Warning: file_put_contents(/home/customer/www/digitalnewsweek.com/public_html/wp-content/uploads/wpo/images/wpo_logo_small.png.webp): Failed to open stream: Disk quota exceeded in /home/customer/www/digitalnewsweek.com/public_html/wp-content/plugins/wp-optimize/vendor/rosell-dk/webp-convert/src/Convert/Converters/Gd.php on line 428

Warning: Undefined array key "url" in /home/customer/www/digitalnewsweek.com/public_html/wp-content/plugins/wpforms-lite/src/Forms/IconChoices.php on line 127

Warning: Undefined array key "path" in /home/customer/www/digitalnewsweek.com/public_html/wp-content/plugins/wpforms-lite/src/Forms/IconChoices.php on line 128
Deutsche Bank not next Credit Suisse, analysts say as panic spreads

Deutsche Bank not next Credit Suisse, analysts say as panic spreads

A general meeting of Deutsche Bank

Arne Dedert | wedding ring | Getty Images

German Bank shares slid on Friday as the cost of insuring against its default soared, as the German lender was engulfed in market panic over the stability of the European banking sector.

However, many analysts wondered why the bank, which has posted 10 straight quarters of profits and enjoys strong capital and solvency positions, had become the next target in a market seemingly in “search and destroy” mode.

THE emergency rescue of Swiss credit by UBSfollowing the collapse of US-based Silicon Valley Banksparked contagion concern among investors, which was compounded by further monetary policy tightening US Federal Reserve Wednesday.

Central banks and regulators had hoped that the Credit Suisse rescue deal, negotiated by the Swiss authoritieswould help calm investors’ nervousness about the stability of European banks.

But the fall of the 167-year-old Swiss institution and the upheaval in the rules of the hierarchy of creditors eliminate 16 billion Swiss francs ($17.4 billion) of Credit Suisse’s additional Tier 1 (AT1) obligations, left the market skeptical about the deal’s ability to contain tensions in the sector.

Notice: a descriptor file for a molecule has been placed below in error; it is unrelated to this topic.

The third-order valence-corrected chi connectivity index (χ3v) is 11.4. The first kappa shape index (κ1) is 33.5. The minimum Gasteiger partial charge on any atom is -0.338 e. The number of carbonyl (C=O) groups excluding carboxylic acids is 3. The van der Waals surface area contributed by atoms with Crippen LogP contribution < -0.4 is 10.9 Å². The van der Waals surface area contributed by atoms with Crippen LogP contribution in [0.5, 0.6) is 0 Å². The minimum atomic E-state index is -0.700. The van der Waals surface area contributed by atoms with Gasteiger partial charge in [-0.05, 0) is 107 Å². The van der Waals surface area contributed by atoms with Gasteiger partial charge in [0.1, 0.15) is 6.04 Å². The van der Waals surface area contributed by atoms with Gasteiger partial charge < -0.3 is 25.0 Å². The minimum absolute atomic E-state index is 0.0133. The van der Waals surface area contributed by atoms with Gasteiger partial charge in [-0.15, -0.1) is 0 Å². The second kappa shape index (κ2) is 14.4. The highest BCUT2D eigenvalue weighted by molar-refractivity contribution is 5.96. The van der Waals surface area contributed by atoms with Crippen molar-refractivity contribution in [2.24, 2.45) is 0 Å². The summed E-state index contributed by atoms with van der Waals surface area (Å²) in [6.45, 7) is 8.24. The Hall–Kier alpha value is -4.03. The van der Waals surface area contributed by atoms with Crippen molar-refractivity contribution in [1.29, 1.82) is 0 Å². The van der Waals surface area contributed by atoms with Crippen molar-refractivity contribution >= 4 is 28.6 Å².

Credit Suisse crisis: Market is in 'seek and destroy' mode, analyst says

German Bank underwent a multi-billion euro restructuring in recent years aimed at reducing costs and improving profitability. The lender recorded an annual net income of 5 billion euros ($5.4 billion) in 2022up 159% over the previous year.

Its CET1 ratio – a measure of bank solvency – stood at 13.4% at the end of 2022, while its liquidity coverage ratio was 142% and its net funding ratio stable at 119%. These figures do not indicate that there is cause for concern about the solvency or the liquidity situation of the bank.

German Chancellor Olaf Scholz told a press conference in Brussels on Friday that Deutsche Bank had “thoroughly revamped and modernized its business model and is a very profitable bank”, adding that there was no reason to speculate on his future.

“Just not very scary”

Some of the concerns about Deutsche Bank have centered on its US commercial real estate exposures and its large derivatives portfolio.

However, research firm Autonomous, a subsidiary of AllianceBernstein, on Friday dismissed such concerns as both “well known” and “just not terribly scary”, pointing to the company’s “strong capital and liquidity positions”. bank.

“Our underperforming rating on the stock is simply driven by our view that there are more attractive stock stories elsewhere in the sector (i.e. relative value),” the strategists said. Stuart Graham and Leona Li in a research note.